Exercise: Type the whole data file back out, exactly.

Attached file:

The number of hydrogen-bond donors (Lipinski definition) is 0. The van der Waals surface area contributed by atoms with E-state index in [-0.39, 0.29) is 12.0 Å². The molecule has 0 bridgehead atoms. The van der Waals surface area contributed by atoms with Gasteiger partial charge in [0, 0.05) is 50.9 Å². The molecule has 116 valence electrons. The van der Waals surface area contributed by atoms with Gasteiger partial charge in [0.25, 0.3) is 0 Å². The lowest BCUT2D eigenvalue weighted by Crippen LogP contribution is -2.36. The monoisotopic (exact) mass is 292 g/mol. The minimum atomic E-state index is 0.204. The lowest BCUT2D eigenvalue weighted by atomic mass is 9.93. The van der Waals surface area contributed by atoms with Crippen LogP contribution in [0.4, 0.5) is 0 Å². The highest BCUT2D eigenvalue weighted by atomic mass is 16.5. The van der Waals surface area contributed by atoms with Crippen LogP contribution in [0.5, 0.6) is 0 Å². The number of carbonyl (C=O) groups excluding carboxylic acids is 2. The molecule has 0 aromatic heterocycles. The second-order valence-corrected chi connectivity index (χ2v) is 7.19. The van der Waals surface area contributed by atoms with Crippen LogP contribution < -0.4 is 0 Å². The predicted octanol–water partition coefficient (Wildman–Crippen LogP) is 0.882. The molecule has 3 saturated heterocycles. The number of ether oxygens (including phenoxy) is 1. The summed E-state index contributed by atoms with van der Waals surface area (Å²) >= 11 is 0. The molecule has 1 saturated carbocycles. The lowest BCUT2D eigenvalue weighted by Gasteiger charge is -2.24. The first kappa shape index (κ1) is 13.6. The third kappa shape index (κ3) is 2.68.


The number of hydrogen-bond donors (Lipinski definition) is 0. The van der Waals surface area contributed by atoms with E-state index in [-0.39, 0.29) is 12.0 Å². The molecule has 0 bridgehead atoms. The van der Waals surface area contributed by atoms with Gasteiger partial charge in [0, 0.05) is 50.9 Å². The molecule has 116 valence electrons. The van der Waals surface area contributed by atoms with Gasteiger partial charge in [0.25, 0.3) is 0 Å². The lowest BCUT2D eigenvalue weighted by Crippen LogP contribution is -2.36. The monoisotopic (exact) mass is 292 g/mol. The minimum atomic E-state index is 0.204. The lowest BCUT2D eigenvalue weighted by atomic mass is 9.93. The van der Waals surface area contributed by atoms with Crippen LogP contribution in [0.4, 0.5) is 0 Å². The highest BCUT2D eigenvalue weighted by atomic mass is 16.5. The van der Waals surface area contributed by atoms with Crippen LogP contribution in [0.5, 0.6) is 0 Å². The number of carbonyl (C=O) groups excluding carboxylic acids is 2. The molecule has 0 aromatic heterocycles. The second-order valence-corrected chi connectivity index (χ2v) is 7.19. The van der Waals surface area contributed by atoms with Crippen LogP contribution < -0.4 is 0 Å². The predicted octanol–water partition coefficient (Wildman–Crippen LogP) is 0.882. The molecule has 3 saturated heterocycles. The number of ether oxygens (including phenoxy) is 1. The summed E-state index contributed by atoms with van der Waals surface area (Å²) >= 11 is 0. The molecule has 1 saturated carbocycles. The lowest BCUT2D eigenvalue weighted by Gasteiger charge is -2.24. The first kappa shape index (κ1) is 13.6. The third kappa shape index (κ3) is 2.68.